California Legislative Update: Bikes, Pedestrians, Signals, Fairness

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The California legislative session has begun in earnest, and it’s time to take a look at some of the bills that have been introduced for this year. Below is a roundup of current bills concerned with bicycling, walking, safety, transportation, and equity.

Streetsblog has already covered some of these bills, and will certainly do so again.

  • The transportation funding bill is a big one, and the first one out of the gate, having already passed several committee votes. Our analysis here discusses some of the problems with its approach to funding.
  • Under A.B. 1103, bike riders would be allowed to treat stop signs as yield signs.
  • A.B. 694 aims to clarify the rules around when bikes have to stick to the right side of the road, specifically what exceptions allow them to move to the left.
  • A.B. 342 would create a five-year pilot program allowing San Jose and San Francisco to use cameras to enforce speed limits. There is very little funding available to enforce what speed limits cities have, so any way to get people to slow down would help improve safety for everyone else.
  • S.B. 760, sponsored by Safe Routes to Schools, the California Bicycle Coalition, California Walks, and the American Heart Association, is the bill from Senator Scott Wiener (D-San Francisco) that would require state highway projects to prioritize active transportation modes like walking and bicycling on state-owned roads that cut through cities. That includes roads like Van Ness Ave. in San Francisco, San Pablo Ave. and Ashby Ave. in Berkeley, and Santa Monica Blvd. and Hawthorne Blvd. in Los Angeles. That could mean no more excuses like “we can’t put in a bike lane because Caltrans would never allow it.”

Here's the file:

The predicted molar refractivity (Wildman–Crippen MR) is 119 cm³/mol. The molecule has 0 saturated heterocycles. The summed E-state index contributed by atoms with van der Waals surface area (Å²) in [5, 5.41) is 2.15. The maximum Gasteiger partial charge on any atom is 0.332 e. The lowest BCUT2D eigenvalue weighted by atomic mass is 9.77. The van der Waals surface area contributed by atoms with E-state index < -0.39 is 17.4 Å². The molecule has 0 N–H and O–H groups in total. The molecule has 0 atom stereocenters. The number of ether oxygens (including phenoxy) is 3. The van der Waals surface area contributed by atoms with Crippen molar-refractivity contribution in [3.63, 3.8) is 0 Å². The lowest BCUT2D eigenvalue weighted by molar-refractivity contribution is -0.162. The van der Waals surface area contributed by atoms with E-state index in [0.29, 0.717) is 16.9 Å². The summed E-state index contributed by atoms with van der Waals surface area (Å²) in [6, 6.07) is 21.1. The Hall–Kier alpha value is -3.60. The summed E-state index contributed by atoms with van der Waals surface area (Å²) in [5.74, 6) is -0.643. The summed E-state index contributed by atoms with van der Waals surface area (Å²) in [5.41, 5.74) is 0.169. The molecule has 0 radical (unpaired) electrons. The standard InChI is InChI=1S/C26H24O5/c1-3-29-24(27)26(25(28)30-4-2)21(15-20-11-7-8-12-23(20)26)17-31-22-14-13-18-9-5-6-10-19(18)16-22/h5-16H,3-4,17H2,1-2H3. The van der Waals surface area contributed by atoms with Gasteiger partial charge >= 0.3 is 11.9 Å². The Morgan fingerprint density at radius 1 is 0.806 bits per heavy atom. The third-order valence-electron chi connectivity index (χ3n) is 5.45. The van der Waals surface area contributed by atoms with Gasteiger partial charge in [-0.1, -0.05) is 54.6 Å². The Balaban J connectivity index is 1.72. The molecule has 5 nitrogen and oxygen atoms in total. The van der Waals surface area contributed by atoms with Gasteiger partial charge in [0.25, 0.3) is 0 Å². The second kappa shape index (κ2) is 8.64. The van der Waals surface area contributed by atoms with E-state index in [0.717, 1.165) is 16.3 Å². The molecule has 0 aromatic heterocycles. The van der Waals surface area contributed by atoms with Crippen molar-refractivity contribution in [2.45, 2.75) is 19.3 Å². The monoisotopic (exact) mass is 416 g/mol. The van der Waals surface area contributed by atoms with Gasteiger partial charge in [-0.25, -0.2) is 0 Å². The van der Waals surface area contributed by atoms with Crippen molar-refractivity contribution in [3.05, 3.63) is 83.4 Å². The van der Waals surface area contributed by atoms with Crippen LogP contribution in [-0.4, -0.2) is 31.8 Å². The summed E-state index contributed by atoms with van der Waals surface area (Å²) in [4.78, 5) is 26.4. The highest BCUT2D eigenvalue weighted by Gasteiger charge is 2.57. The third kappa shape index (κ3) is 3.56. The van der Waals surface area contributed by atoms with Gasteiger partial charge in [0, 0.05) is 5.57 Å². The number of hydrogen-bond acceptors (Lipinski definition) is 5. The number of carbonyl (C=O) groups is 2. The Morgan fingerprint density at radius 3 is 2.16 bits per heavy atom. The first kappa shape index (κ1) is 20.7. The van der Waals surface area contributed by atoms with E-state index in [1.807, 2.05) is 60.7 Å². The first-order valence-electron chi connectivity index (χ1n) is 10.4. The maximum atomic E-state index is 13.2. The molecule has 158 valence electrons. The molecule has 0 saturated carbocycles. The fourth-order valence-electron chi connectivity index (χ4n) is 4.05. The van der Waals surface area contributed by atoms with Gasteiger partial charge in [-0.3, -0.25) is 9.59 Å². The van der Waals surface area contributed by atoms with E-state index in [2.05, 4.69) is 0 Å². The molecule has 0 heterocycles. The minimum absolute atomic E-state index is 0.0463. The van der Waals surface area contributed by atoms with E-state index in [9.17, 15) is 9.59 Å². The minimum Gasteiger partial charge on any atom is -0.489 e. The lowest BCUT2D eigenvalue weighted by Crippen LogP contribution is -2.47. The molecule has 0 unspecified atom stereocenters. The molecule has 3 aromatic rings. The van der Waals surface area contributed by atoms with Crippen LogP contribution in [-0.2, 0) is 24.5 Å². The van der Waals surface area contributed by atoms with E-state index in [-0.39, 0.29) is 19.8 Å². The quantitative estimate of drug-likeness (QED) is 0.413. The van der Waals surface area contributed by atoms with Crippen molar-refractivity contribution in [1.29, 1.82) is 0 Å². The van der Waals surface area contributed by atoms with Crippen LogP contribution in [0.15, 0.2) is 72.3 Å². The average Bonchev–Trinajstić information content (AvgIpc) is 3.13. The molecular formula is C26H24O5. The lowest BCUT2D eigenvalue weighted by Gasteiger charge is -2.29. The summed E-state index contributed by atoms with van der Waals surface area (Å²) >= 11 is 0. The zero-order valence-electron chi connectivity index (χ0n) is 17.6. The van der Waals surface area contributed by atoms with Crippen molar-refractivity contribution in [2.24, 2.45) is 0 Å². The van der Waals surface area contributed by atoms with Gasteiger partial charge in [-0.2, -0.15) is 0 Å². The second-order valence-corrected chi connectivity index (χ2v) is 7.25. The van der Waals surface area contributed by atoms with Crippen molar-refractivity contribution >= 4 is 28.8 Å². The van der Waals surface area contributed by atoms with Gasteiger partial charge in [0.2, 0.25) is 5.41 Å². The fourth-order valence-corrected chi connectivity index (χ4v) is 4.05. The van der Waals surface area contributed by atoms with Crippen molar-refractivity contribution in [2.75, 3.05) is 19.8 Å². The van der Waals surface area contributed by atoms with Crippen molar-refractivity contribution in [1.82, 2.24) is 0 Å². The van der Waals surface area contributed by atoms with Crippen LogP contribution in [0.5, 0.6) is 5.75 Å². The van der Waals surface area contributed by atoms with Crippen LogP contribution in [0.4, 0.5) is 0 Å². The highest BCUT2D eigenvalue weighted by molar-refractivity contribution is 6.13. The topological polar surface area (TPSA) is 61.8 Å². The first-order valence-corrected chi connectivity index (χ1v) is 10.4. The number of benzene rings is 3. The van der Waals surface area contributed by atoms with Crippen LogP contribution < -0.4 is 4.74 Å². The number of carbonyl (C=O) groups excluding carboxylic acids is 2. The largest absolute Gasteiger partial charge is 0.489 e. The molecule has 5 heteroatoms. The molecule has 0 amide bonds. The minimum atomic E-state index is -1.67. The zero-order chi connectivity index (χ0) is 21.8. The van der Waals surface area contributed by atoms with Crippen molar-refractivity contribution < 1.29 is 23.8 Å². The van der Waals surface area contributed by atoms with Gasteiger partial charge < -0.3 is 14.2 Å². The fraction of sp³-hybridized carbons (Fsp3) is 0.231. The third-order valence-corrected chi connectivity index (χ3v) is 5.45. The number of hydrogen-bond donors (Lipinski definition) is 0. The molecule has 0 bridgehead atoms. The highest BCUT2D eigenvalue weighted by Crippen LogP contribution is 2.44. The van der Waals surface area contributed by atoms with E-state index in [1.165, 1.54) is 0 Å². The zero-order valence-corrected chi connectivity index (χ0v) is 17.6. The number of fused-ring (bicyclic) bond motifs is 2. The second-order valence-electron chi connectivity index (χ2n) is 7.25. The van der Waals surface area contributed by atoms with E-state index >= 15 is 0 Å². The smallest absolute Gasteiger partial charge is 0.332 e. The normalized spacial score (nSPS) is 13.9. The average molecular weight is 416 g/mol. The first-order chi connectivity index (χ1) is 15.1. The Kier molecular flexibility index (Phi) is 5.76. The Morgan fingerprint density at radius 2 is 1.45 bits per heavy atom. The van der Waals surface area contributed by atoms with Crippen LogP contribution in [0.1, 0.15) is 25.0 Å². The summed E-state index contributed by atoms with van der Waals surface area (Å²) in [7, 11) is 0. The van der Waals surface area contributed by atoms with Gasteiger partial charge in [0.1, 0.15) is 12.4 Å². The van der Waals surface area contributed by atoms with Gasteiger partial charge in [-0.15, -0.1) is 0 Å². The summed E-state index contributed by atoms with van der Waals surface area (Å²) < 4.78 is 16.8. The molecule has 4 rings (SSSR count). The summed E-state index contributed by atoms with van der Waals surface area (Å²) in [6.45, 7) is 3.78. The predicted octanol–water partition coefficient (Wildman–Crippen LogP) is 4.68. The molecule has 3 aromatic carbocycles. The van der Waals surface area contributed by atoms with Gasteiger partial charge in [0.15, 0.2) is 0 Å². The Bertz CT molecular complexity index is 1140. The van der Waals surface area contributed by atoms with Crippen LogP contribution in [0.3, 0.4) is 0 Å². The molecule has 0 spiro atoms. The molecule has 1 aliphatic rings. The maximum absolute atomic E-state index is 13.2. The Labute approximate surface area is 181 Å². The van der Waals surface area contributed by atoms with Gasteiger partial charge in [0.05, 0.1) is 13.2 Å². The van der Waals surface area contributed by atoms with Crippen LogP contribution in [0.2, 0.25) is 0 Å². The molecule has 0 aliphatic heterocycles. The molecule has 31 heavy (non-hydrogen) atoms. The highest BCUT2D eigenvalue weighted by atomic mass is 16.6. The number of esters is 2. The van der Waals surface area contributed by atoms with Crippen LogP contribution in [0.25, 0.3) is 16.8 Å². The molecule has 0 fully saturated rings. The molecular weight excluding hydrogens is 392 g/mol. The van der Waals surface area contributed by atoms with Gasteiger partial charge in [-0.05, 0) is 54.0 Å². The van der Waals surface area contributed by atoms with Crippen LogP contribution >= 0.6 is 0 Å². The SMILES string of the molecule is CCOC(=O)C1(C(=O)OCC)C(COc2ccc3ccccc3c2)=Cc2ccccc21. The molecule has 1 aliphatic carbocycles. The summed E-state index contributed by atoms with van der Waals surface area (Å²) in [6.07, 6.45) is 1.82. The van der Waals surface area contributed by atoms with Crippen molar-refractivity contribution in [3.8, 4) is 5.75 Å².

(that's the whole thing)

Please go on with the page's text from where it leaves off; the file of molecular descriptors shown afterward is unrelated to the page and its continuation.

• Assemblymember Chris Holden (D-Pasadena) has rewritten and reintroduced the student transit pass bill that faltered last year. A.B. 17 aims to create a state program that would make free and reduced-fare transit passes available to students, from middle school to college, to help them get where they need to get as well as to train future transit riders.
  • A.B. 390 is another pedestrian safety bill, or perhaps more accurately a pedestrian fairness bill. Pedestrian countdown signals, which were invented after current crossing laws were written, give people who want to cross important information about whether they have time to do so or not. But some jurisdictions, notably downtown L.A., have taken a hard line on the matter, claiming that the law states that pedestrians cannot cross once a pedestrian signal begins flashing, whether it’s flashing a number or a hand or a “Don’t Walk” signal. This bill, from Miguel Santiago (D-Los Angeles), is a no-nonsense fix for a dumb interpretation of an outdated law. It should give the LAPD reason to focus their enforcement efforts on more important things.